For Hawkeyes, loss to NIU painful, not disastrous
Don't unfairly short-change the Huskies
As there are many plays Iowa's football team would like to have back from Saturday, there is a line I'd like to pull back from my column off of Saturday's Northern Illinois-Iowa game.
I wrote Northern Illinois "may not be one of the half-dozen best teams on Iowa's slate." The word "may" was an escape hatch, but the comment didn't fully respect NIU. After I wrote that I saw some of Nebraska and Northwestern on television. And I came to the conclusion the Huskies would be a handful and more for either of those two teams, just as they were for Iowa in NIU's 30-27 win.
ESPN Radio's Colin Cowherd says a lot of stuff, some of it just to provoke. But he hits a nail on the head when he says Americans don't really love the underdog, the little guys. When it comes to sports, that's especially so.
Boise State's decade of football success has been discounted and even disrespected by a lot of fans. Never mind how amazing it is that a school that was in the Western Athletic Conference and now the Mountain West could be as good in the sport for as long a stretch as the Broncos have.
All sorts of hyenas howled when Northern Illinois got into the Orange Bowl last year. It's a Mid-American Conference team! It didn't beat anybody who's any good! Waa, waa!
Well, it's a heck of a program (35-8 since the start of the 2010 season) with a stadium about three times smaller than Iowa's and total athletic revenue that is four times less. Which adds to the infuriation of Hawkeye Nation this weekend. Bigger should be better, right?
Realistically, yes. And it usually is. But not on Aug. 31, 2013, in Kinnick Stadium.
Kansas State should beat North Dakota State, Oregon State should handle Eastern Washington, and Iowa State should defeat Northern Iowa.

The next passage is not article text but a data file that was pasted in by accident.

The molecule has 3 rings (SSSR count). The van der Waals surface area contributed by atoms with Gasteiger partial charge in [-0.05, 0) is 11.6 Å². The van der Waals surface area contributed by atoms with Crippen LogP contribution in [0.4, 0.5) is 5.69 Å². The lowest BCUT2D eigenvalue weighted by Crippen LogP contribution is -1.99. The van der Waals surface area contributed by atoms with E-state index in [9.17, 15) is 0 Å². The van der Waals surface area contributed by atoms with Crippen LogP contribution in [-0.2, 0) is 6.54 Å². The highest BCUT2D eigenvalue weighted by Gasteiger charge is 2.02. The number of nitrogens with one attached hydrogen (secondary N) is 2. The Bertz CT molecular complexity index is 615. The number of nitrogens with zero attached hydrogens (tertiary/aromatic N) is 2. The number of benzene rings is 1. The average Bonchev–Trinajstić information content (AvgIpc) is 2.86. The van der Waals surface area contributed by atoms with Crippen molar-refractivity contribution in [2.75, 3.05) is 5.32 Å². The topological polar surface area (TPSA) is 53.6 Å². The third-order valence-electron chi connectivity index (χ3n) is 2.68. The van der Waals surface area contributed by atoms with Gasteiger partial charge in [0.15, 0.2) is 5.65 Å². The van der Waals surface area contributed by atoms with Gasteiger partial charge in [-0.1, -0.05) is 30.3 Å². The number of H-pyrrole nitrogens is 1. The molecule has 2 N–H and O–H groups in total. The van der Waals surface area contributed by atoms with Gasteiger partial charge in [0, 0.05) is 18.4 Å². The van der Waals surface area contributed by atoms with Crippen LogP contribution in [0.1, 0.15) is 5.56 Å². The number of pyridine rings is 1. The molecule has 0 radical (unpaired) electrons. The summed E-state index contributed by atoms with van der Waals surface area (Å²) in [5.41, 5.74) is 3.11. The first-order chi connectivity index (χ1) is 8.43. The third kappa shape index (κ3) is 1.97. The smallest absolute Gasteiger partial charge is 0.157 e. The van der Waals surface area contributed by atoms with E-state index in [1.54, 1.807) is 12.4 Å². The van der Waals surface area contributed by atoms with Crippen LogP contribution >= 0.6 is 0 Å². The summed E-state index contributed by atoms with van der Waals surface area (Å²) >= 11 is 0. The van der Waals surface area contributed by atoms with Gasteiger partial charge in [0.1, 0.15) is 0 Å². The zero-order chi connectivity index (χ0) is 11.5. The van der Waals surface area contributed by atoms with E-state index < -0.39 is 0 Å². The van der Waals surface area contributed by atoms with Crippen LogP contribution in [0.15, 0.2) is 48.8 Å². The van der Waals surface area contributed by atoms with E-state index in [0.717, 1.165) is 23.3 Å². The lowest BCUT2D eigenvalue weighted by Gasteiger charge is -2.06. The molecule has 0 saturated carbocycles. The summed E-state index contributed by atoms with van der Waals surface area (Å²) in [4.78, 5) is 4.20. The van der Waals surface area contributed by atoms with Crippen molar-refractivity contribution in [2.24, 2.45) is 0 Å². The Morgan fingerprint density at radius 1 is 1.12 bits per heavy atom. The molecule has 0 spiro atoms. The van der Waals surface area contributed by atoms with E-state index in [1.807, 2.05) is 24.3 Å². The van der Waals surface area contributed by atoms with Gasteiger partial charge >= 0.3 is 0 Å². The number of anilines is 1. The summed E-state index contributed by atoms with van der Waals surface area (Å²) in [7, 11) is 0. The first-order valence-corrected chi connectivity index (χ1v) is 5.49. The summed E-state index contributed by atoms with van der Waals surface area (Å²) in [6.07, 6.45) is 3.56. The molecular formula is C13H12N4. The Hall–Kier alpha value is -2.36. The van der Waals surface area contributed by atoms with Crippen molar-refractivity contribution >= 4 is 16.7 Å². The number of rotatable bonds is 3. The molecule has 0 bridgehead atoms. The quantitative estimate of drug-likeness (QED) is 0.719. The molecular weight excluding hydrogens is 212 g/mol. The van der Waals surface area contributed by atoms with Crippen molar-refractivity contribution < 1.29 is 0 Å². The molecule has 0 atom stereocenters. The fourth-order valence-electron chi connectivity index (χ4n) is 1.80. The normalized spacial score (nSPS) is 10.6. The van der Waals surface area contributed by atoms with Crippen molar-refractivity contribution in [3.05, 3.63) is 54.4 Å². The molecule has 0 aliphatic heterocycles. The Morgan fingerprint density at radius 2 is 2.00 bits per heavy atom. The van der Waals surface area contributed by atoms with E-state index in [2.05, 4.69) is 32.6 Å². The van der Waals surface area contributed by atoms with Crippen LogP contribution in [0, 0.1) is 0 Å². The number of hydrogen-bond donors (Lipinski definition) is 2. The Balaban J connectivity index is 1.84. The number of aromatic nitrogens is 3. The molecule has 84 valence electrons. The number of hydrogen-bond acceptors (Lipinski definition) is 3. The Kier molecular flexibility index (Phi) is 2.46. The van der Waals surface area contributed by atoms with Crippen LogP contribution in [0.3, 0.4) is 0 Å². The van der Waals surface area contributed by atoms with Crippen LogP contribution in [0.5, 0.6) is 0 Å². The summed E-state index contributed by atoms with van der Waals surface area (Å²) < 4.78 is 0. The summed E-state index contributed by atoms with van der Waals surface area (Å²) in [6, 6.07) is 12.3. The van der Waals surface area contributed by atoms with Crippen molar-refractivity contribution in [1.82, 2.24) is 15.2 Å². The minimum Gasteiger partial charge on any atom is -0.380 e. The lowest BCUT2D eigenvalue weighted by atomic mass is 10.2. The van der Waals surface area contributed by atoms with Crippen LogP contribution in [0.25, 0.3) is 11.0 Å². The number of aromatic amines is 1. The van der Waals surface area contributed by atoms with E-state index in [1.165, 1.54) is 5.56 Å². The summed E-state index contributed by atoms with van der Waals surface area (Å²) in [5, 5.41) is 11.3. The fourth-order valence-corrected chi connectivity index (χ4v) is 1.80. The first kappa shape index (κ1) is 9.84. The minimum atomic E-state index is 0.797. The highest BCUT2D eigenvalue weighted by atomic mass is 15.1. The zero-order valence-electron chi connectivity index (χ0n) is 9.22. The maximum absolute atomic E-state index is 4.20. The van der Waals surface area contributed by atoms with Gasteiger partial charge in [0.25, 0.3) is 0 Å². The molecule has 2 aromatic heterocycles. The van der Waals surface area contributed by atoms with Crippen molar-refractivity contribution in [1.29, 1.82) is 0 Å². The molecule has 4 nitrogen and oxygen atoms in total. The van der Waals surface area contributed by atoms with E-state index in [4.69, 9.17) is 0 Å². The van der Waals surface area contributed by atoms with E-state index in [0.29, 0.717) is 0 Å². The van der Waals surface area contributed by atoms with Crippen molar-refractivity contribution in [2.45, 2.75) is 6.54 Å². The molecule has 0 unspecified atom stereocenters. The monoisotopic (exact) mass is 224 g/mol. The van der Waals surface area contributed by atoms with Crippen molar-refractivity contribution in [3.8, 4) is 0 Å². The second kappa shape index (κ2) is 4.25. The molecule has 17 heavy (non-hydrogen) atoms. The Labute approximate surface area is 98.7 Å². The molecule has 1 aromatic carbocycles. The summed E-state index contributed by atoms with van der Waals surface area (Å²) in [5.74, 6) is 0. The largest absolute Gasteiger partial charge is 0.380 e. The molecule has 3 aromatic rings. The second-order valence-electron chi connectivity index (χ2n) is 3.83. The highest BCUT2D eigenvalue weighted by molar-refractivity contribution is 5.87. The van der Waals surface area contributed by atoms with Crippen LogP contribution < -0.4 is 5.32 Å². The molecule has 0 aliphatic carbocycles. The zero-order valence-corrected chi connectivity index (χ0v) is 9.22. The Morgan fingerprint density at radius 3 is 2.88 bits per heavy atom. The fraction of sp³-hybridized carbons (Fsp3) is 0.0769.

The trouble is, the littler guys don't listen when they're told they shouldn't win. Even with all their bombast and blown-up budgets, big-boy programs can still lose to teams with the right amount of talent, will and direction. Which is a beautiful thing, unless you're on the losing side.
Here's the thing that wows me in hindsight about the Huskies' victory: Iowa played well. Not spectacularly. But pretty well. You can single out any one of several plays that, had the Hawkeyes executed better, they likely would have won and the world-view about them would be a lot different right now.
I dreaded covering their games in the last month of last season. It was writing the same dreary thing week after week. But this game was fun to watch. Two teams tangoed, and tangoed hard for about four hours.
Iowa was more physical Saturday than it was last year, on both sides of the ball. The offense looked pretty darn coordinated for much of the contest. It averaged 5.7 yards per play, a full yard more than it averaged last season.
The Hawkeyes' defense had its hands full, but it made Jordan Lynch earn everything he got. Lynch rushed for 1,815 yards and 6.2 yards per carry last year. Saturday, he carried 22 times for 56 yards, a mere 2.5 yards a pop.
Lynch had to beat Iowa with his arm, and to his credit, he did. He made some gorgeous throws. He's one of the four best QBs Iowa will face this season for sure, perhaps one of the two best.
The Hawkeyes have miles to go to become good. But it looked like they've already covered at least some of that distance even though they couldn't close the deal against NIU.
As a friend of mine put it Sunday morning, Saturday's Iowa team would have destroyed last year's Iowa team. Now it needs to start beating opponents. It's not just coach-speak to say there's a lot of season left.